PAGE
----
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Art Scoping

Author: Maxwell L. Anderson

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Art Scoping is a podcast featuring protagonists in the fields of art, architecture, design, publishing, art law, public policy, and culture generally. We’ll skip the elevator speeches and find out how arts leaders are coping with change, what keeps them up at night, and what gets them out of bed.

37 Episodes
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Arts advocacy takes many forms. In this episode we hear from Alexander Bernstein, president of Artful Learning, and Vice President and Treasurer of The Leonard Bernstein Office. Alex has long championed arts-infused instruction in schools from Florida to Oregon. He comes to the cause naturally; the son of legendary composer, conductor, educator, and humanitarian Leonard Bernstein, Alex is active in extending his father’s legacy, sharing responsibility with his sisters Jamie and Nina in introducing a new generation to extraordinary, wide-ranging contributions across music and related disciplines through public speaking, advocacy, and multiple media platforms. We touch on the state of arts in education, the pandemic’s challenges for musicians, centennial homages to Bernstein including over 6000 events worldwide, and upcoming projects spearheaded by Steven Spielberg and Bradley Cooper.
Discerning museum curators today explore the fashion arts with an eye towards social and political lessons alongside an appreciation of design bravura. This episode’s guest, Petra Slinkard, is a leading voice in the new generation of scholars rethinking how to represent her discipline in compelling and timely displays. As the Director of Curatorial Affairs and The Nancy B. Putnam Curator of Fashion and Textiles at the Peabody Essex Museum in Salem, Massachusetts, she presides over massive holdings, dating back to the end of the 18th century, when sea captains returned from far-flung ports with evidence of other cultures. Holdings today updated with new acquisitions she discovers on Instagram. You’ll hear her candid thoughts about women designers only now being properly acknowledged, genderless fashion, the unsung heroes of textile conservation, public responsibilities in curating, mannequins in paintings galleries, and insights into how her field is ever-changing.
Episode 34: Evan Beard

Episode 34: Evan Beard

2020-11-01--:--

Curious about who keeps the art market functioning in the midst of a global shutdown? For answers we turn to Evan Beard, the Global Art Services Executive with U.S. Trust, Bank of America Private Wealth Management. Evan leads the Bank’s outreach to private and institutional collectors, and shares insights into market trends, the Middle East art market, the genteel world of art lending, considerations when opening a private museum, how auction houses cajole collectors, the Bank of America Art Conservation Project, and the impact of installation art and transitory art experiences on collecting. If you’re a collector or just wondering how those billions of dollars of investments race around the globe, this episode is not to be missed.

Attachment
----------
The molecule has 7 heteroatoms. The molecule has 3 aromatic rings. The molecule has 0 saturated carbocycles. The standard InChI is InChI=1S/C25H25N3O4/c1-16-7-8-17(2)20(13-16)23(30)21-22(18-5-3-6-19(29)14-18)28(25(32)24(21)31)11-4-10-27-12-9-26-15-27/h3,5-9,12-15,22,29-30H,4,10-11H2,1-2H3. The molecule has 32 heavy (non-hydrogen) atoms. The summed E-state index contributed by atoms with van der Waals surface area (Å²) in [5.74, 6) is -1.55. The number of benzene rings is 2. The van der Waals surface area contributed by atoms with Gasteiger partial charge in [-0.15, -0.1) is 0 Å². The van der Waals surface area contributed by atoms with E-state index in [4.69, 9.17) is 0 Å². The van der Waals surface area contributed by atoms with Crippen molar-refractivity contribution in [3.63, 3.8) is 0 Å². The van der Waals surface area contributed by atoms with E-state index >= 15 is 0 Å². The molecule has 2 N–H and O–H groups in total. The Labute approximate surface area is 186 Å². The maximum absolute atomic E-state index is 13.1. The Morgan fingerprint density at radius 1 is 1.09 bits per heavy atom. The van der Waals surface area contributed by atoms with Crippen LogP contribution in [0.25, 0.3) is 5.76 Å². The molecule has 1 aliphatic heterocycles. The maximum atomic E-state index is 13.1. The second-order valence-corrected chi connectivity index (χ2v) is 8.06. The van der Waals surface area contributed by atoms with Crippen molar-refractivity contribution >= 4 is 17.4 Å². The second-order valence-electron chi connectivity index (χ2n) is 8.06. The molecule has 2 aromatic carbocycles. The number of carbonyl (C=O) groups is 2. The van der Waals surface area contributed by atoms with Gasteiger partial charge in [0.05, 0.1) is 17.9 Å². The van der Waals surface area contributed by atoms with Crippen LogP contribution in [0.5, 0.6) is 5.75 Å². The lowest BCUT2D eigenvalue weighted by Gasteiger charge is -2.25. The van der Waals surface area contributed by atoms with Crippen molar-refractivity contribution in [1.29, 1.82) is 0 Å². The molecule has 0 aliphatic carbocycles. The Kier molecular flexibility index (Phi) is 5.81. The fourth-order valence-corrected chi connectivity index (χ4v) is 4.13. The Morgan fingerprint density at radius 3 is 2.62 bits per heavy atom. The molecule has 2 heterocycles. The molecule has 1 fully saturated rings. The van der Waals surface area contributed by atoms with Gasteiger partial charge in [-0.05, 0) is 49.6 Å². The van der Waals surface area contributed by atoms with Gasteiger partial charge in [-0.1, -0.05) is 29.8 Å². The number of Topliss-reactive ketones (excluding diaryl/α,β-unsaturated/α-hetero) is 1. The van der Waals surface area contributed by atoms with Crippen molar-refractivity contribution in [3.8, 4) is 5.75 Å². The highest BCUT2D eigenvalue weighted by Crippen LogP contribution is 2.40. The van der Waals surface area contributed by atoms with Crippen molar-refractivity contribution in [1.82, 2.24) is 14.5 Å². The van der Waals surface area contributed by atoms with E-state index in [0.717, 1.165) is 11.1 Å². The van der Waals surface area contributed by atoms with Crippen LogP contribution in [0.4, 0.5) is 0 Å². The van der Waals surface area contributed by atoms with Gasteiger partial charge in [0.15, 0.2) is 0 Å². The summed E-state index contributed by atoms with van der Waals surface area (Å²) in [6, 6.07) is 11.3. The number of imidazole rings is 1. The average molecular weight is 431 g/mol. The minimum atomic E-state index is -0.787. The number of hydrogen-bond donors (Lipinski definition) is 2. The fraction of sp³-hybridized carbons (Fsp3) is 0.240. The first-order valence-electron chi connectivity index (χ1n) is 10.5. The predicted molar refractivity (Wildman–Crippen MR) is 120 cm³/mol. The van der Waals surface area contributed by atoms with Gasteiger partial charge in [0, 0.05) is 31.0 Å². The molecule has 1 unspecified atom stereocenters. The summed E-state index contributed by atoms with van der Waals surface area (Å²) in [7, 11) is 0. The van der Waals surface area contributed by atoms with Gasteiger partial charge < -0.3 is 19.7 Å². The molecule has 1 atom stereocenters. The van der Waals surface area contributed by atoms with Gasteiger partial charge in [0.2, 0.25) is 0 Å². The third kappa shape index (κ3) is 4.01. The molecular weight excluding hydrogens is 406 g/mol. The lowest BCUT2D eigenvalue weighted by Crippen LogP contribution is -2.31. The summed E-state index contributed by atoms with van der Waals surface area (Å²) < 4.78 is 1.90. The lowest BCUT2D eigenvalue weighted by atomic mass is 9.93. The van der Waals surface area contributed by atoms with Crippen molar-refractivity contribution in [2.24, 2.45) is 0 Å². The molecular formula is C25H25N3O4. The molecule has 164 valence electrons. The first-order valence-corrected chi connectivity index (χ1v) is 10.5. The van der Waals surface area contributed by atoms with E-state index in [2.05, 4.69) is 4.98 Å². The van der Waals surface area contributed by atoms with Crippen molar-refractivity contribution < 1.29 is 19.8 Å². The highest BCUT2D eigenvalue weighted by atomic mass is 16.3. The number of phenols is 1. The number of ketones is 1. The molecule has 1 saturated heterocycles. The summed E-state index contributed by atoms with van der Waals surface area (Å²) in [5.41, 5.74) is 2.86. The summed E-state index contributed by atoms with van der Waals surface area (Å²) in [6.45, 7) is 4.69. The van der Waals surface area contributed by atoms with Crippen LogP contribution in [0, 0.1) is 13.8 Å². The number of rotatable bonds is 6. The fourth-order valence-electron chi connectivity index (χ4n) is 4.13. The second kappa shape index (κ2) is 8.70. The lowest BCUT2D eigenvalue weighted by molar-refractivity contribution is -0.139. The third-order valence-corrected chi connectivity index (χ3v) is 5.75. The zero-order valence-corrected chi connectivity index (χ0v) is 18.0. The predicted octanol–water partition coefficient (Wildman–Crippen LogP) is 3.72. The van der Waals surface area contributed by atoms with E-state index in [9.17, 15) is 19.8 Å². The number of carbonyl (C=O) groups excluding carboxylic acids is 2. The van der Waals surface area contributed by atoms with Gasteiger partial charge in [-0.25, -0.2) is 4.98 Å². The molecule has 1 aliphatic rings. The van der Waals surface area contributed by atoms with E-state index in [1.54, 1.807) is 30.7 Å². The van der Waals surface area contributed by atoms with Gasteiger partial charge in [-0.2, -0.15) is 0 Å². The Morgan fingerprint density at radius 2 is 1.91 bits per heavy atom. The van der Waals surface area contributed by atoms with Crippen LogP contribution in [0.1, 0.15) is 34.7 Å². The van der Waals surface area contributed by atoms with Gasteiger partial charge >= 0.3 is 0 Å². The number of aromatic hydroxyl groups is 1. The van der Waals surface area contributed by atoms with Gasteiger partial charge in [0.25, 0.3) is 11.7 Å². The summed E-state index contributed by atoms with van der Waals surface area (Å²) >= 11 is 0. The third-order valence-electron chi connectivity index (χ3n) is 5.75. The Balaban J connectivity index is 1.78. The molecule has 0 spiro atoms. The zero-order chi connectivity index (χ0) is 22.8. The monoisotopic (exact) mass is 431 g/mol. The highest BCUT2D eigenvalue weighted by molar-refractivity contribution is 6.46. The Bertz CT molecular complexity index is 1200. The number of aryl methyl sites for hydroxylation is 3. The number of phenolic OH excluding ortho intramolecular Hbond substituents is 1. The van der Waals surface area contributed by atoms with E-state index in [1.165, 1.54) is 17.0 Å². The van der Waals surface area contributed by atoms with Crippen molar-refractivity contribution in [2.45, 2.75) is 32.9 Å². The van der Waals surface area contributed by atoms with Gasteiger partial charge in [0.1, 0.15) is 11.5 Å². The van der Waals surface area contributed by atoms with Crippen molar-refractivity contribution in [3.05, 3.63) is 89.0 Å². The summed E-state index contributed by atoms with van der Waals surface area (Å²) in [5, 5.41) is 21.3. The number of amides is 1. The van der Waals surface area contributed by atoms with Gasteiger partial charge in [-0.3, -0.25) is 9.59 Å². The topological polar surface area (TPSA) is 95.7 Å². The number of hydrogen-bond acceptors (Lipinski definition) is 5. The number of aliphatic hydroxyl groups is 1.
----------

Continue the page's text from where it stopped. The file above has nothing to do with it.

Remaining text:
Episode 33: John Walsh

Episode 33: John Walsh

2020-10-25--:--

The J. Paul Getty Museum, the world’s wealthiest, was shaped under the steady hand of Dr. John Walsh, a renowned scholar of Dutch art. In this episode we glean a bit about his work as a curator and director, and dive into topical matters: Museums during the pandemic, commercialization of exhibitions, his role as a witness defending Cincinnati’s Contemporary Arts Center’s exhibition of photographs by Robert Mapplethorpe and its then director at a trial accusing them of promoting obscenity, decades-long neglect of advancing racial equity in museums, due diligence when researching antiquities collections, advice for new directors, and a brief preview of his forthcoming lectures on Rembrandt.
We are binging on shows over streaming platforms as never before during the pandemic. In this episode we turn to award-winning actress Sarah Wynter to learn how the film and television industry has navigated COVID-19, beginning with the March 2020 diagnosis of Tom Hanks and Rita Wilson in Sarah’s native Australia. We hear about shooting around shower curtains, love scenes with mannequins, how actors are staying in touch with fans and each other, cultural differences between Australia and the States, her reflections on playing the character Kate Warner opposite Kiefer Sutherland in 24, televised portrayals of terrorism, and her dedication to protecting people from gun violence through the organization Moms Demand Action. Follow her on Twitter and on Instagram.
The headlines are everywhere: Multiple museums are today selling artworks to cope with financial challenges brought on by the pandemic. In this episode, the past chair of the Professional Issues Committee of the Association of Art Museum Directors, James H. Duff, shares why and how AAMD arrived at restrictions on “deaccessioning” decades ago, and the impact of AAMD’s April 2020 resolution relaxing those restrictions. We discuss why so much art is typically in storage, and consider potential threats, including a mandate to capitalize collections—putting their fair market value on museum balance sheets—and the risk that private collectors will be discouraged from donating artworks to museums that might sell them to cover operating costs. Or the possibility that cash contributions to museums will decline once capitalized art collections are fungible—transforming the image of a museum from that of an educational institution to an entity with suddenly liquid holdings valued in millions or even billions of dollars.